Tag Archives: women’s hockey

Shannon Miller Gets Fired: A Troubling Development for Women Coaches

Some of you may not know who Shannon Miller is, but those of us in The State of Hockey (Minnesota) do. Shannon Miller was a highly successful women’s hockey coach at University of Minnesota-Duluth where her teams have won five NCAA championships, she developed 28 current and former Olympians, and amassed a .713 winning percentage. I say “was” because on 12/16/2014 Miller was fired in the middle of her season (her contract was not renewed for 2015-16) because she got paid too much. Miller was the highest paid women’s hockey coach in the country at $215,000, largely because she is one of the best. Miller’s counterpart, the head men’s hockey coach at UMD makes $235,000, and still has his job.

In a story posted on MPR Athletic Director Josh Berlo was quoted as saying, “She established a winning program, raised it to the highest level of competition and sustained a national championship tradition over the last 15 years. Today’s decision about Shannon’s contract was an immensely difficult and financially driven decision. Unfortunately, UMD Athletics is not in a position to sustain the current salary levels of our women’s hockey coaching staff.”

hockey_puckLet me point out a few things about Berlo’s decision that just don’t add up.

1. First it is public knowledge that UMD is “in serious financial trouble” and faces $5M+ budget shortfall. Is saving $45,000 by firing Miller really going to make a significant difference? They have to pay a new coach. Minnesota’s highly successful head women’s hockey coach Brad Frost makes $170,000 and in this article the salaries of Miller’s male colleagues are stated.  Miller was willing, but not given the option, to take a pay cut. In sum, her firing is really not about money.

2. If it were about money, let’s look at the Equity in Athletic Data Analysis (EADA numbers) for UMD that clearly show that there is significantly more money being spent on the men’s hockey team, compared to the women’s team. In fact, the budget for men’s hockey is $533,322 (including coach salaries) and for the women that figure is $259,732. That is a $275,590 difference in favor of the men’s hockey team.

3. In all my research on coaches, I have NEVER heard of a male coach of any sport being fired because he was paid “too much.” In fact, if you look at salary comparisons of coaches for men’s teams and coaches of women’s teams (some of which are men), the pay gap is staggering, especially when you factor in football coach salaries. (EADA, 2012).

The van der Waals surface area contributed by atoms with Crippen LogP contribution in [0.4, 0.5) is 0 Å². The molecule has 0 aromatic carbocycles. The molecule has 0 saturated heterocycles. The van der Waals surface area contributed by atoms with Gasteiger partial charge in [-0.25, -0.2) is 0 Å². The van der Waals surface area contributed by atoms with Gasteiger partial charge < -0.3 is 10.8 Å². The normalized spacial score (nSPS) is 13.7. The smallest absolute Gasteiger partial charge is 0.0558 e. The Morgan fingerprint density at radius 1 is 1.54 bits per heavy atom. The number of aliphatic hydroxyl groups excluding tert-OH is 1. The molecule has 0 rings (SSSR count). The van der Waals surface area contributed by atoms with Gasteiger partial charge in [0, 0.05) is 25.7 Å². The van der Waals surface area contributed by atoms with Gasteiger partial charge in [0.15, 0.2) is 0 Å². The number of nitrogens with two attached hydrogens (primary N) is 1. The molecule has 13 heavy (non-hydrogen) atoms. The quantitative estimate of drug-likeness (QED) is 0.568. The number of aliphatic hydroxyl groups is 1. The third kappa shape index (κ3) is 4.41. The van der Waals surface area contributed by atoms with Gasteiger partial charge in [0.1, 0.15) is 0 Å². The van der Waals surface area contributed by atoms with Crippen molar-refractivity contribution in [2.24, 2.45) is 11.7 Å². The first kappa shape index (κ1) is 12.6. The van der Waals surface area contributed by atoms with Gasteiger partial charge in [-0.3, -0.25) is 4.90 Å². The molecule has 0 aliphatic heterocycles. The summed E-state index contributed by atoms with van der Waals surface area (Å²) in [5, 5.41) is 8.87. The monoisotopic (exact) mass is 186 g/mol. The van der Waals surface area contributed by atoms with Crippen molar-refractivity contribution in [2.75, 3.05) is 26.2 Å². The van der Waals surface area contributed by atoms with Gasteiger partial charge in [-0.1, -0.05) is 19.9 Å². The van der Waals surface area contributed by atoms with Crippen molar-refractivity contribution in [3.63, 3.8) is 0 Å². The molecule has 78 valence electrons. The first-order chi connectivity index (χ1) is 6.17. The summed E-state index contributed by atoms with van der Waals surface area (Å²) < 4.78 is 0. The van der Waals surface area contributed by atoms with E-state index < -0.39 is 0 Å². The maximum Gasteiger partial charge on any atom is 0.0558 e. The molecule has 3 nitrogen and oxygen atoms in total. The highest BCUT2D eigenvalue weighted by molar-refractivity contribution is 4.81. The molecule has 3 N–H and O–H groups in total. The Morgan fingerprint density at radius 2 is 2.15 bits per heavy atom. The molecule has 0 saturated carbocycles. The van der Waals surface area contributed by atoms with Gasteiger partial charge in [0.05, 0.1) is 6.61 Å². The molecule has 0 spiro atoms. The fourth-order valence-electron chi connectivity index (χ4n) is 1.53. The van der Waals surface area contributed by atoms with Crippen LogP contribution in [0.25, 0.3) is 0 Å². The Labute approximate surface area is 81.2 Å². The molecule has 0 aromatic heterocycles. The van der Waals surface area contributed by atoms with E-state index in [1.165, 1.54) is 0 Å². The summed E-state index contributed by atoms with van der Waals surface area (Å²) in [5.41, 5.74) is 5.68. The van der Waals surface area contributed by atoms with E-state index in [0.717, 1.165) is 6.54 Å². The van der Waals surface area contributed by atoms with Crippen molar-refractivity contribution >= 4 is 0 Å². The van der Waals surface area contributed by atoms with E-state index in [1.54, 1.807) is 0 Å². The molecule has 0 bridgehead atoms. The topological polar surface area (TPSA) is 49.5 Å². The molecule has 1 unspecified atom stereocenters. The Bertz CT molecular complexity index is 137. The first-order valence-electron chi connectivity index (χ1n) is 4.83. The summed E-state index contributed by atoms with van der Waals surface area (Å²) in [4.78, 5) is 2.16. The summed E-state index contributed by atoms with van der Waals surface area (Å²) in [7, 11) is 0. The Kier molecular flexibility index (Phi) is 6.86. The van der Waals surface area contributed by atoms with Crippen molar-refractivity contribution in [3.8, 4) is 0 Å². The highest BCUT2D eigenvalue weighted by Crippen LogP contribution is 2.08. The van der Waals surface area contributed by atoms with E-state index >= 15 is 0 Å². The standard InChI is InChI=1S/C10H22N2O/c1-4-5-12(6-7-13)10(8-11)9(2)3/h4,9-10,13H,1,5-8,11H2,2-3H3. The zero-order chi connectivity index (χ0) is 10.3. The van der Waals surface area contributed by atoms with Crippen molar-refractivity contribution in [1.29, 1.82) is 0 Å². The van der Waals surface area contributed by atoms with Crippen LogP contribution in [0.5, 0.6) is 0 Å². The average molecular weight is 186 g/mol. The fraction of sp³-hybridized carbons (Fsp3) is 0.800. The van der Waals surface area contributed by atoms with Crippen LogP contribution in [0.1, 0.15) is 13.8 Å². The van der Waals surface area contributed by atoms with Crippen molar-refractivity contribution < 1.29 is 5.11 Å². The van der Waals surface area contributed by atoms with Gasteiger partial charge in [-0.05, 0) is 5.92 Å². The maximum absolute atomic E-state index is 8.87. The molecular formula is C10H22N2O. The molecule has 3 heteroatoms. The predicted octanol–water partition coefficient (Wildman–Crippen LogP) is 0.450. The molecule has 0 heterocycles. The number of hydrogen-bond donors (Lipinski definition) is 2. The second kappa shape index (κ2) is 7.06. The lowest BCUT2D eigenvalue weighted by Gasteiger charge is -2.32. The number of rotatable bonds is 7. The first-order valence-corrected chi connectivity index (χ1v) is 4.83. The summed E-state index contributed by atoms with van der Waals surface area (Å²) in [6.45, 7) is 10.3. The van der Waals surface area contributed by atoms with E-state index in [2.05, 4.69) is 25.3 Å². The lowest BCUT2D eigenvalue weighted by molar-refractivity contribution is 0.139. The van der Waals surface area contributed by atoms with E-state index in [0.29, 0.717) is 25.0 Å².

4. There are very few head women’s hockey coaches that are female in the most visible prominent programs, Miller was one of the few left. Based on 2014-15 data for my Women in College Coaching Report Card (being released Feb. 4, 2015) there are very few (n=8) women’s hockey programs in the “Big 7” NCAA-I conferences, and only one of those programs is headed by a woman. Therefore, only 12.5% of premiere women’s hockey programs are coached by women. In my report card, hockey earns an “F” for the percentage of women’s teams coached by women and adds to the trend that the percentage of women head coaches have been in a steady decline (~40%) since the passage of Title IX in 1972 when over 90% of female athletes were coached by women.

It is well documented in my own research, and of my colleagues, that women coaches face a number of barriers and double standards that preclude women from entering the coaching profession, impede career advancement, and lead to women burning out and quitting the profession. The firing of Miller and the reasons given are a game changer and new “barrier” for women coaches.

It communicates to women that even if you do your job well, win, coach with integrity, are beloved by your players, well respected by your peers, turn out Champions and Olympians, are paid well for your expertise, make a long term commitment to the community, institution, and program, that you can be fired under the guise of “financial reasons” while your male colleague with less success and a greater salary, remains.

If this issue concerns you, become involved in the Alliance of Women Coaches.

note: I amended this post 5pm 12/17/14 to reflect an inaccuracy that I wrote in an earlier version of this post. Miller’s contract is not being renewed and she will continue coaching through the 2014-15 season. What I wrote earlier made it seem that she was terminated immediately. I will say however on a related note, that being notified of a non-renewal in the middle of the season is not a common approach.

note 2: The best posts I’ve read on this topic are by colleagues Pat Griffin, College Athletics’ War on Women Coaches, where she summarizes some recent discrimination lawsuits filed on behalf of women in athletics. Kris Newhall’s post on the Title IX blog is also very good, What should we take from Miller’s firing?

 

A Not So Good Day For Women's Hockey: What Were the Canadian Women Thinking?

Canada's Meghan Agosta (2) and Jayna Hefford (16) celebrate with cigars after Canada beat USA 2-0 to win the gold medal.

So I woke up this morning still thinking about the gold medal women’s hockey game between USA and Canada. What a great game! Before I could fully open my eyes and drink half a cup of coffee, one blog reader alerted me to the breaking story and pictures of the Canadian women celebrating on the ice after the arena had cleared. At first I thought she was referring to the fans celebrating with cigars and beer, not the player’s themselves. After I’d woken up a bit and clicked on the link she sent (Thanks Cindy!) I thought I was having a nightmare! What were the Canadian women thinking? Is this a way to portray one’s sport and your team? Here is a full slide show of the “celebration”. These pictures are really quite unbelievable for so many reasons, the least of which is that one of the players is under the legal drinking age (Poulin. Follow up: In Poulin’s providence the legal drinking age is 18, in BC it is 19).